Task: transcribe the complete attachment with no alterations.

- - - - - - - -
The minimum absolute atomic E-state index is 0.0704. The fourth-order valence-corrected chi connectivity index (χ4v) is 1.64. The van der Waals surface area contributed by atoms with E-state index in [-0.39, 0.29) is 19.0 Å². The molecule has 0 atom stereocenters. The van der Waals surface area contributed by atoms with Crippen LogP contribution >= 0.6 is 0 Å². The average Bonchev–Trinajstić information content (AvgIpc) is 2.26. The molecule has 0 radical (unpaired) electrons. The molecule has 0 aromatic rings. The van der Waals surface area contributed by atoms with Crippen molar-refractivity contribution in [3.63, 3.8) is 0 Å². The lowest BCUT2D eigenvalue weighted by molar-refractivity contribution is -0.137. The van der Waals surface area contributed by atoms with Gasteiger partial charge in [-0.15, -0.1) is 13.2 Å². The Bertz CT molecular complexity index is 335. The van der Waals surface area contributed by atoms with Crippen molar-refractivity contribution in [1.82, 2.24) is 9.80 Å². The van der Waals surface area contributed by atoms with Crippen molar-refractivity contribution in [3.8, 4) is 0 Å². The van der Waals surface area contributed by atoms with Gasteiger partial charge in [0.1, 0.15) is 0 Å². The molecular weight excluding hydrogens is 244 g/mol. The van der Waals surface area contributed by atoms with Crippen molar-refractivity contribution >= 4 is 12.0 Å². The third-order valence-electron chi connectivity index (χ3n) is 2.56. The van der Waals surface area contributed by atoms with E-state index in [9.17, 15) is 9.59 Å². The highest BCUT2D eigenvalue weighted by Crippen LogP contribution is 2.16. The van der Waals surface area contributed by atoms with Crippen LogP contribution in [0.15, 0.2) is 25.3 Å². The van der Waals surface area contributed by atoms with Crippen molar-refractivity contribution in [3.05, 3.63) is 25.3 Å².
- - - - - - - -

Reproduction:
The minimum absolute atomic E-state index is 0.0704. The fourth-order valence-corrected chi connectivity index (χ4v) is 1.64. The van der Waals surface area contributed by atoms with E-state index in [-0.39, 0.29) is 19.0 Å². The molecule has 0 atom stereocenters. The van der Waals surface area contributed by atoms with Crippen LogP contribution >= 0.6 is 0 Å². The average Bonchev–Trinajstić information content (AvgIpc) is 2.26. The molecule has 0 radical (unpaired) electrons. The molecule has 0 aromatic rings. The van der Waals surface area contributed by atoms with Crippen molar-refractivity contribution in [3.63, 3.8) is 0 Å². The lowest BCUT2D eigenvalue weighted by molar-refractivity contribution is -0.137. The van der Waals surface area contributed by atoms with Gasteiger partial charge in [-0.15, -0.1) is 13.2 Å². The Bertz CT molecular complexity index is 335. The van der Waals surface area contributed by atoms with Crippen molar-refractivity contribution in [1.82, 2.24) is 9.80 Å². The van der Waals surface area contributed by atoms with Crippen molar-refractivity contribution in [3.8, 4) is 0 Å². The van der Waals surface area contributed by atoms with Gasteiger partial charge in [0.1, 0.15) is 0 Å². The molecular weight excluding hydrogens is 244 g/mol. The van der Waals surface area contributed by atoms with Crippen molar-refractivity contribution >= 4 is 12.0 Å². The third-order valence-electron chi connectivity index (χ3n) is 2.56. The van der Waals surface area contributed by atoms with E-state index in [9.17, 15) is 9.59 Å². The highest BCUT2D eigenvalue weighted by Crippen LogP contribution is 2.16. The van der Waals surface area contributed by atoms with Crippen LogP contribution in [0.15, 0.2) is 25.3 Å². The van der Waals surface area contributed by atoms with Crippen molar-refractivity contribution in [3.05, 3.63) is 25.3 Å².